What would encouragement and exposure look like? Harvey Mudd College, a small liberal arts school in Claremont, provides a powerful Petri dish. By 2006, administrators were determined to close the gender gap, which had been frustrating them for years. But to do so, they had to change computer science's appeal.

"The difference is, females in general are much more interested in what you can do with the technology, than with just the technology itself," says Harvey Mudd President Maria Klawe, a computer scientist herself.

So administrators created an introductory course specifically for students without programming experience. They emphasized coding's connection to other disciplines. They paid for freshman women to attend the annual Grace Hopper Celebration of Women in Computing, a chance to meet programming role models in diverse fields. And they provided early research opportunities for women students to inspire them to stick with the field.

The result? The percentage of female computer science majors at Harvey Mudd increased from about 10 percent before the initiatives to 43 percent today.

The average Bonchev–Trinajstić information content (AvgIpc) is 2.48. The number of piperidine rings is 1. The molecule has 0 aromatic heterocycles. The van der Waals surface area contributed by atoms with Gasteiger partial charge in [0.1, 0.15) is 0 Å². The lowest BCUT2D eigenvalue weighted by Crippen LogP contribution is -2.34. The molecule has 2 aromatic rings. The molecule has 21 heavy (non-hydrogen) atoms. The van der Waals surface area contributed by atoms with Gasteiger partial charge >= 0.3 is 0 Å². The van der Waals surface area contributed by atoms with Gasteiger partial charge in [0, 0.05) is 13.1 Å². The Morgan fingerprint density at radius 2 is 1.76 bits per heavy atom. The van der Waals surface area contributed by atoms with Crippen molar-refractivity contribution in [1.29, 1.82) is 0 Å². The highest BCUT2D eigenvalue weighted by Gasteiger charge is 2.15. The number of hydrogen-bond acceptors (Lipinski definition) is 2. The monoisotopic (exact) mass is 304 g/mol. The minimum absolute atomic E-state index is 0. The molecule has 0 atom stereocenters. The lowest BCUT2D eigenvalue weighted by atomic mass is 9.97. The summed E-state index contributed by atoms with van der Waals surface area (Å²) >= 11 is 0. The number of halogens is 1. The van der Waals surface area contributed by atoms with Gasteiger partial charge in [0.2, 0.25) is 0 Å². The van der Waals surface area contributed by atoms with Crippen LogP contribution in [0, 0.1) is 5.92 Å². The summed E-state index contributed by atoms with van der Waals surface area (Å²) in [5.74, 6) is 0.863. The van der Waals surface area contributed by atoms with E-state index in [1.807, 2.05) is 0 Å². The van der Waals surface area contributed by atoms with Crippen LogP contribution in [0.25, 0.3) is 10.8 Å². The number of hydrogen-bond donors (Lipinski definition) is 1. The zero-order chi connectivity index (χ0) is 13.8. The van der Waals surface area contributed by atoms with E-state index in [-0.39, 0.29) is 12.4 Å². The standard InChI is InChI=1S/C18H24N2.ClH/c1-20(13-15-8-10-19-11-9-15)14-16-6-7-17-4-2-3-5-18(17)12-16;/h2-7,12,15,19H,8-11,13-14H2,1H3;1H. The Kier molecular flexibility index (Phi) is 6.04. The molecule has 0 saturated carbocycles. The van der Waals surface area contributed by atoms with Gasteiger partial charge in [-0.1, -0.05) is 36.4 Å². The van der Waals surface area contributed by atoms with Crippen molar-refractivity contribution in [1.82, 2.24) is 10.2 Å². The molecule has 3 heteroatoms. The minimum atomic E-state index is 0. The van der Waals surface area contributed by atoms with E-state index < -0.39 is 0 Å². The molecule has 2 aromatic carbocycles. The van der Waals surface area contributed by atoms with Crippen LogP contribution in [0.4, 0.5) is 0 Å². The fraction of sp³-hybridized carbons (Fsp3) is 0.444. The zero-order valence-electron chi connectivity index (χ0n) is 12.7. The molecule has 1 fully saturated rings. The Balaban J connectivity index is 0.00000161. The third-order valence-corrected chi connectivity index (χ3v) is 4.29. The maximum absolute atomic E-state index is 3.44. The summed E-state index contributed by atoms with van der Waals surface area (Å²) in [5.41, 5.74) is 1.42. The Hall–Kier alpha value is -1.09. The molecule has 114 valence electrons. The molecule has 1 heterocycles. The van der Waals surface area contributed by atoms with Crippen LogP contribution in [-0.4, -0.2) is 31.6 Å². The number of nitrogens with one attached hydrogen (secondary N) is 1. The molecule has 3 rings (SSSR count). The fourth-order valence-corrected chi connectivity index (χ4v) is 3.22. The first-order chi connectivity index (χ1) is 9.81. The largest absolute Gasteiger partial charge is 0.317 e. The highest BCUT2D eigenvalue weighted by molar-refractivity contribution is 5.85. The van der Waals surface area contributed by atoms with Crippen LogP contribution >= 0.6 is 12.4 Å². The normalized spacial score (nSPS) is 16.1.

Stanford started adopting some strategies similar to Harvey Mudd's in 2008. Berkeley, however, is just now beginning to make some changes, which might explain the differences in the percentages of female computer scientists they are graduating. Until about three years ago, Berkeley did what most colleges did to encourage women in computer science: almost nothing.

"The concern is real," says David Culler, chair of UC Berkeley's Electrical Engineering and Computer Sciences department. "The numbers historically have been low, and for quite some time. At the same time, I think we may also be finally moving the needle. I could imagine that we actually do see a sea change in the next few years."